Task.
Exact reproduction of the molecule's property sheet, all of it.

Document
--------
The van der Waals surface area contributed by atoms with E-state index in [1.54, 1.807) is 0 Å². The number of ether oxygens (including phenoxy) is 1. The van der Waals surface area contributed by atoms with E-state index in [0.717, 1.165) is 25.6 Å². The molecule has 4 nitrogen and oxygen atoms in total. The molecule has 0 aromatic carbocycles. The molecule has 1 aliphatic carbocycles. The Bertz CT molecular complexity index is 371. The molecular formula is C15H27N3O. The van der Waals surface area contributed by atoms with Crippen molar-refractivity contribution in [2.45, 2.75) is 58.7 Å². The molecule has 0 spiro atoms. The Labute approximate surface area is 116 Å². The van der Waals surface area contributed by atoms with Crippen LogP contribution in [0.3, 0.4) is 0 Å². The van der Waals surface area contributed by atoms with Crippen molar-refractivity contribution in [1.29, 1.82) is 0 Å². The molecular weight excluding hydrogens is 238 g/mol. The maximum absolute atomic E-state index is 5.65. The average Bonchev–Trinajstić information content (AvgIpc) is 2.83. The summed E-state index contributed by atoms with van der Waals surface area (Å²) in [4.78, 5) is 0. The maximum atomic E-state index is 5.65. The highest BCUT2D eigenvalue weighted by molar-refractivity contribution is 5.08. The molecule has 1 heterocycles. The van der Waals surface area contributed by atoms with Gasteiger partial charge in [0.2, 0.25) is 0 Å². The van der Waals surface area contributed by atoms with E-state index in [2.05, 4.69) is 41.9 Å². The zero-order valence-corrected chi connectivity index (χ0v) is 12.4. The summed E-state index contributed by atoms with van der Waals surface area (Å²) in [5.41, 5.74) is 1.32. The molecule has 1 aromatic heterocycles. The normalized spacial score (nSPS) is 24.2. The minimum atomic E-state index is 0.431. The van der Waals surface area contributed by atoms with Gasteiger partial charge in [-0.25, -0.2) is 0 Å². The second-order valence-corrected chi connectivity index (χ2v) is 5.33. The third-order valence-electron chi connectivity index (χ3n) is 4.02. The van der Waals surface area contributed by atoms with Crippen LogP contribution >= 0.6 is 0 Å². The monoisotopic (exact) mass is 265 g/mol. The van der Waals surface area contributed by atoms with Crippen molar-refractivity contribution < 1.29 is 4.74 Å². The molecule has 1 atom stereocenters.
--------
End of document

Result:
The van der Waals surface area contributed by atoms with E-state index in [1.54, 1.807) is 0 Å². The number of ether oxygens (including phenoxy) is 1. The van der Waals surface area contributed by atoms with E-state index in [0.717, 1.165) is 25.6 Å². The molecule has 4 nitrogen and oxygen atoms in total. The molecule has 0 aromatic carbocycles. The molecule has 1 aliphatic carbocycles. The Bertz CT molecular complexity index is 371. The molecular formula is C15H27N3O. The van der Waals surface area contributed by atoms with Crippen molar-refractivity contribution in [2.45, 2.75) is 58.7 Å². The molecule has 0 spiro atoms. The Labute approximate surface area is 116 Å². The van der Waals surface area contributed by atoms with Crippen LogP contribution in [0.3, 0.4) is 0 Å². The van der Waals surface area contributed by atoms with Crippen molar-refractivity contribution in [1.29, 1.82) is 0 Å². The molecular weight excluding hydrogens is 238 g/mol. The maximum absolute atomic E-state index is 5.65. The average Bonchev–Trinajstić information content (AvgIpc) is 2.83. The summed E-state index contributed by atoms with van der Waals surface area (Å²) in [4.78, 5) is 0. The maximum atomic E-state index is 5.65. The highest BCUT2D eigenvalue weighted by molar-refractivity contribution is 5.08. The molecule has 1 heterocycles. The van der Waals surface area contributed by atoms with Gasteiger partial charge in [0.2, 0.25) is 0 Å². The van der Waals surface area contributed by atoms with E-state index in [2.05, 4.69) is 41.9 Å². The zero-order valence-corrected chi connectivity index (χ0v) is 12.4. The summed E-state index contributed by atoms with van der Waals surface area (Å²) in [5.41, 5.74) is 1.32. The molecule has 1 aromatic heterocycles. The normalized spacial score (nSPS) is 24.2. The minimum atomic E-state index is 0.431. The van der Waals surface area contributed by atoms with Gasteiger partial charge in [-0.25, -0.2) is 0 Å². The second-order valence-corrected chi connectivity index (χ2v) is 5.33. The third-order valence-electron chi connectivity index (χ3n) is 4.02. The van der Waals surface area contributed by atoms with Crippen LogP contribution >= 0.6 is 0 Å². The monoisotopic (exact) mass is 265 g/mol. The van der Waals surface area contributed by atoms with Crippen molar-refractivity contribution < 1.29 is 4.74 Å². The molecule has 1 atom stereocenters.